Sherlock: “The Sign of Three” Review – A Weak, But Fun Episode
In my review last week, I briefly mentioned that each season of Sherlock
has an excellent episode, a pretty good episode, and a just ok episode. Now, considering the incredibly high quality of the series, even the “just ok” episode is still better constructed and more entertaining than the vast majority of other shows on television, but it does constitute a dip in the quality of the season. “The Sign of Three” is this season’s “just ok” episode.
Now, I suspect some people will disagree with me (although, once you see next week’s incredible finale, you might change your mind), but I’ll stand by my ranking of this episode as the weakest of season three. While “The Sign of Three” provides the most laughs of any episode of Sherlock
I can recall (Benedict Cumberbatch truly is a marvel, and his interplay with Martin Freeman remains brilliant), it serves as a bit of a hodgepodge character piece combined with a necessary stepping stone on the way to the finale.
The setting for the episode is the wedding of John and Mary, which, unsurprisingly, presents a serious challenge for the self-proclaimed highly functional sociopathic best man Sherlock. For audience members that enjoy watching Sherlock struggle with being social and not alienating everyone around him, this episode was crafted with you in mind. And it is quite amusing to see Sherlock struggle with presenting his best man’s speech (and planning the bachelor party- consisting solely of Sherlock and Watson- down to the minute). But to me, the light mood took away from the emotional impact of Sherlock’s realization that he is, in fact, struggling with the idea that John has found someone else with whom he feels a complete connection.
Considering that this is Sherlock I’m talking about, I certainly wasn’t expecting any sort of huge emotional revelation. But, after proving that he can connect on an emotional level in last week’s “The Empty Hearse,” I had hoped for a bit more emotional umph than what we received. Naturally, Sherlock’s speech is excellent. And it offers a look into a few cases we never got the chance to see (cases that end up factoring into the threat to John’s military mentor). And, as usual, Cumberbatch delivers it brilliantly. But it all just feels a bit off to me, laying out the answers to the mystery without really spending time actually developing the mystery they are solving.
One of the hallmarks of the series is that you can sit at an episode’s- and even season’s- close and think back on what you have just seen and piece together each piece with wonder. With “The Sign of Three,” the mystery is not even articulated until the final half of the episode. The clues are explained to us as Sherlock notices them, rather than having them sprinkled throughout the episode for the audience to notice. It’s a rather indelicate handling of events that doesn’t usually occur in the series.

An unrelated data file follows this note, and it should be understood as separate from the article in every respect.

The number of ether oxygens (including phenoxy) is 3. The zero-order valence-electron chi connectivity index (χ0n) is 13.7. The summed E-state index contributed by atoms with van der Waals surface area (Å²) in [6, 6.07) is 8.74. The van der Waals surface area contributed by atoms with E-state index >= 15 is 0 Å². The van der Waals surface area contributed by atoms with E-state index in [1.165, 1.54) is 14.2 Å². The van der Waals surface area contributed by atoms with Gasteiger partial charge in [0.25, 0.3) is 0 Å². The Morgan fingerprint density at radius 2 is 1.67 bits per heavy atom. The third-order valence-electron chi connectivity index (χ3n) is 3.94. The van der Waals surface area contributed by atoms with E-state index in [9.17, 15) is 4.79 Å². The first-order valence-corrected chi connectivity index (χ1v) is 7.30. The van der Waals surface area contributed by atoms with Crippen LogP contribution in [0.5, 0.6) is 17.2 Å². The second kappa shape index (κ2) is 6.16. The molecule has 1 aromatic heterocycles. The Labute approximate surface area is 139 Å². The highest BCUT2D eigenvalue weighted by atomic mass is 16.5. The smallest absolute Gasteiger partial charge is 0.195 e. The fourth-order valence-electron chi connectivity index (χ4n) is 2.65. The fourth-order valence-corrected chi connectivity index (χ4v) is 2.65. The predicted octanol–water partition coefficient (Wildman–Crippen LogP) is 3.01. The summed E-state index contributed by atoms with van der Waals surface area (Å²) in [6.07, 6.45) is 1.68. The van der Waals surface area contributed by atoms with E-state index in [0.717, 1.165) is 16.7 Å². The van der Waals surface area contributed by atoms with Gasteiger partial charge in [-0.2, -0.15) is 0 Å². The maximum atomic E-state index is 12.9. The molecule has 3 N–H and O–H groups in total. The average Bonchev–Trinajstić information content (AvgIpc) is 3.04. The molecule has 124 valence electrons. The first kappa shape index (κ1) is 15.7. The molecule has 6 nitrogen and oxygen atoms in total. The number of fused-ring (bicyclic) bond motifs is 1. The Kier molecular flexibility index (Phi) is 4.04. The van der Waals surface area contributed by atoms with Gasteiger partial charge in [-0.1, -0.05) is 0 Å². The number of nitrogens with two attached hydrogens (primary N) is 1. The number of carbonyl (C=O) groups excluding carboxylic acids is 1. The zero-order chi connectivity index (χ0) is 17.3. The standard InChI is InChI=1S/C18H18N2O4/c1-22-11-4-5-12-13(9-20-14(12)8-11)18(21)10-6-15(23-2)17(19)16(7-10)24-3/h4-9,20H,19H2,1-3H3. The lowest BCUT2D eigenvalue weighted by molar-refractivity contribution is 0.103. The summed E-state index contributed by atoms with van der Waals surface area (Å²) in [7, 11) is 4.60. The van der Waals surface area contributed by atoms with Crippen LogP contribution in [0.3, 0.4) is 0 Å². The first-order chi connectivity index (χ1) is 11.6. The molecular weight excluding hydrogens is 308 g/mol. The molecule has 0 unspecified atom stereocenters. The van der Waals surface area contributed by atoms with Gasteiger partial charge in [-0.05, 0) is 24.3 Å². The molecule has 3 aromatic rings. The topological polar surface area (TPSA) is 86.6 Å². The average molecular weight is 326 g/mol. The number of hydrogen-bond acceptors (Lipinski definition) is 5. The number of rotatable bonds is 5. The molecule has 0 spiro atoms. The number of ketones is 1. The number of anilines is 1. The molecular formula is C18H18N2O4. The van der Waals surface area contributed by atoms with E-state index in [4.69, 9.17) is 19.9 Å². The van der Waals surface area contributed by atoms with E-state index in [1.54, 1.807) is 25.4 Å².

That being said, the episode still ultimately works, thanks in large part to the incredible work of this cast, and the constant charm of Cumberbatch. It’s easy to get swept up in the story as Sherlock puts together the pieces. And, since John clearly cares about Major Sholto, we care about him as well. In addition, Mary is once again awesome (her dual plan to get the boys to spend the day together was genius), and she continues to break the mold of past Steven Moffat-penned female characters by remaining engaging.
All-in-all, “The Sign of Three,” is an average episode of Sherlock
, but it’s still a fun romp with a touch of mystery thrown in for good measure. With the season three finale on tap for next Sunday, directly in competition with the Super Bowl, I suspect many people will opt to watch the episode delayed. Having seen it, I would advise staying away from social media until you watch it. Having arguably the best episode in Sherlock
’s three season history spoiled would be really awful. Just a head’s up.
-- Oh Sherlock, so inept with women. But inept to such an incredibly hilarious effect.
-- If it didn’t quite come across in the review, I really did enjoy watching Benedict Cumberbatch go through Sherlock’s speech. It was perfectly delivered- I was just disappointed at the lack of finesse in the writing and revealing of the mystery.
-- With John and Mary set to have a baby, I know I can’t be the only one looking forward to seeing Sherlock babysitting.
-- Still no evidence as to who last week’s ominous mystery man is. So there’s still a clear threat to Sherlock and John out there.